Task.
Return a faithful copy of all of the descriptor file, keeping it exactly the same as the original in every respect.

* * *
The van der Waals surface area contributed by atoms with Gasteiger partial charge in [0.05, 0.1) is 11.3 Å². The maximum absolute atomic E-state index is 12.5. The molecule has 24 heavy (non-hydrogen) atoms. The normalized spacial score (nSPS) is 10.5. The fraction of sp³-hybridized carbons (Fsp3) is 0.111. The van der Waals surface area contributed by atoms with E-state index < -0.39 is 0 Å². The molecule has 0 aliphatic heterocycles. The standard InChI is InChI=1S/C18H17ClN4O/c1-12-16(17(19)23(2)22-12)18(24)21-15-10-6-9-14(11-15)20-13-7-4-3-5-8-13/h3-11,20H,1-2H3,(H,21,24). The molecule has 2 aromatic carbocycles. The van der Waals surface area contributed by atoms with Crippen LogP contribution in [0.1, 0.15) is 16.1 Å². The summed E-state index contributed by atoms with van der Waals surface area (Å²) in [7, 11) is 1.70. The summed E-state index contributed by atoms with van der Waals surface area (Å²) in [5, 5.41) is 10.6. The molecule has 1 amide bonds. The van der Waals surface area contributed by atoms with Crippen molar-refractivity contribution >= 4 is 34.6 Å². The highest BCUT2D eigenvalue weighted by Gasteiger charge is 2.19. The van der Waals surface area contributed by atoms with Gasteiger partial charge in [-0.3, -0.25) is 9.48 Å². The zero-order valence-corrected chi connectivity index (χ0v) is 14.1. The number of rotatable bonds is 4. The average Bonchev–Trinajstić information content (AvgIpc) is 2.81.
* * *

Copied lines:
The van der Waals surface area contributed by atoms with Gasteiger partial charge in [0.05, 0.1) is 11.3 Å². The maximum absolute atomic E-state index is 12.5. The molecule has 24 heavy (non-hydrogen) atoms. The normalized spacial score (nSPS) is 10.5. The fraction of sp³-hybridized carbons (Fsp3) is 0.111. The van der Waals surface area contributed by atoms with E-state index < -0.39 is 0 Å². The molecule has 0 aliphatic heterocycles. The standard InChI is InChI=1S/C18H17ClN4O/c1-12-16(17(19)23(2)22-12)18(24)21-15-10-6-9-14(11-15)20-13-7-4-3-5-8-13/h3-11,20H,1-2H3,(H,21,24). The molecule has 2 aromatic carbocycles. The van der Waals surface area contributed by atoms with Crippen LogP contribution in [0.1, 0.15) is 16.1 Å². The summed E-state index contributed by atoms with van der Waals surface area (Å²) in [7, 11) is 1.70. The summed E-state index contributed by atoms with van der Waals surface area (Å²) in [5, 5.41) is 10.6. The molecule has 1 amide bonds. The van der Waals surface area contributed by atoms with Crippen molar-refractivity contribution >= 4 is 34.6 Å². The highest BCUT2D eigenvalue weighted by Gasteiger charge is 2.19. The van der Waals surface area contributed by atoms with Gasteiger partial charge in [-0.3, -0.25) is 9.48 Å². The zero-order valence-corrected chi connectivity index (χ0v) is 14.1. The number of rotatable bonds is 4. The average Bonchev–Trinajstić information content (AvgIpc) is 2.81.